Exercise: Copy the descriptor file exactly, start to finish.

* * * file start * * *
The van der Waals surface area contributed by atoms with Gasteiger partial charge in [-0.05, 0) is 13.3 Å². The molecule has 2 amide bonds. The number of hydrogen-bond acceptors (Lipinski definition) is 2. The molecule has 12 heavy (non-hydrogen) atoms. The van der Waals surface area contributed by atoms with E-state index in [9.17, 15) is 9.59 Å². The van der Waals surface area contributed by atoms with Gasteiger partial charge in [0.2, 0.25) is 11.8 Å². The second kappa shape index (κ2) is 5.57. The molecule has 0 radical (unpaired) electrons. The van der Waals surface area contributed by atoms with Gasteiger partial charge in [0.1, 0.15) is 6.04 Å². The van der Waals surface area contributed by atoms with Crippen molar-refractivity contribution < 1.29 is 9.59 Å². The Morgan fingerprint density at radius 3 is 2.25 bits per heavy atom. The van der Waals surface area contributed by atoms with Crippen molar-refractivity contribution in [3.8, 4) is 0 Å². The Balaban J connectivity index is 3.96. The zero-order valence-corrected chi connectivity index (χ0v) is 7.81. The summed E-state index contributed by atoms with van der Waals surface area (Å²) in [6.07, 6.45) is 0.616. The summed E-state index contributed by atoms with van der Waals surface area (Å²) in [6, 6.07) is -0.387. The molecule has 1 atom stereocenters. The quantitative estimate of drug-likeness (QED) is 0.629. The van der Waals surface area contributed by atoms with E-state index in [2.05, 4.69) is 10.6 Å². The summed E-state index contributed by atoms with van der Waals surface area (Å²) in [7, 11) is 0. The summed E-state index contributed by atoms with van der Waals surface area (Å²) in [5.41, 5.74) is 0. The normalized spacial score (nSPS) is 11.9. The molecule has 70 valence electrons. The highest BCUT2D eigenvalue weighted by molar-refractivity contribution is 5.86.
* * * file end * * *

The van der Waals surface area contributed by atoms with Gasteiger partial charge in [-0.05, 0) is 13.3 Å². The molecule has 2 amide bonds. The number of hydrogen-bond acceptors (Lipinski definition) is 2. The molecule has 12 heavy (non-hydrogen) atoms. The van der Waals surface area contributed by atoms with E-state index in [9.17, 15) is 9.59 Å². The van der Waals surface area contributed by atoms with Gasteiger partial charge in [0.2, 0.25) is 11.8 Å². The second kappa shape index (κ2) is 5.57. The molecule has 0 radical (unpaired) electrons. The van der Waals surface area contributed by atoms with Gasteiger partial charge in [0.1, 0.15) is 6.04 Å². The van der Waals surface area contributed by atoms with Crippen molar-refractivity contribution < 1.29 is 9.59 Å². The Morgan fingerprint density at radius 3 is 2.25 bits per heavy atom. The van der Waals surface area contributed by atoms with Crippen molar-refractivity contribution in [3.8, 4) is 0 Å². The Balaban J connectivity index is 3.96. The zero-order valence-corrected chi connectivity index (χ0v) is 7.81. The summed E-state index contributed by atoms with van der Waals surface area (Å²) in [6.07, 6.45) is 0.616. The summed E-state index contributed by atoms with van der Waals surface area (Å²) in [6, 6.07) is -0.387. The molecule has 1 atom stereocenters. The quantitative estimate of drug-likeness (QED) is 0.629. The van der Waals surface area contributed by atoms with E-state index in [2.05, 4.69) is 10.6 Å². The summed E-state index contributed by atoms with van der Waals surface area (Å²) in [7, 11) is 0. The summed E-state index contributed by atoms with van der Waals surface area (Å²) in [5.41, 5.74) is 0. The normalized spacial score (nSPS) is 11.9. The molecule has 70 valence electrons. The highest BCUT2D eigenvalue weighted by molar-refractivity contribution is 5.86.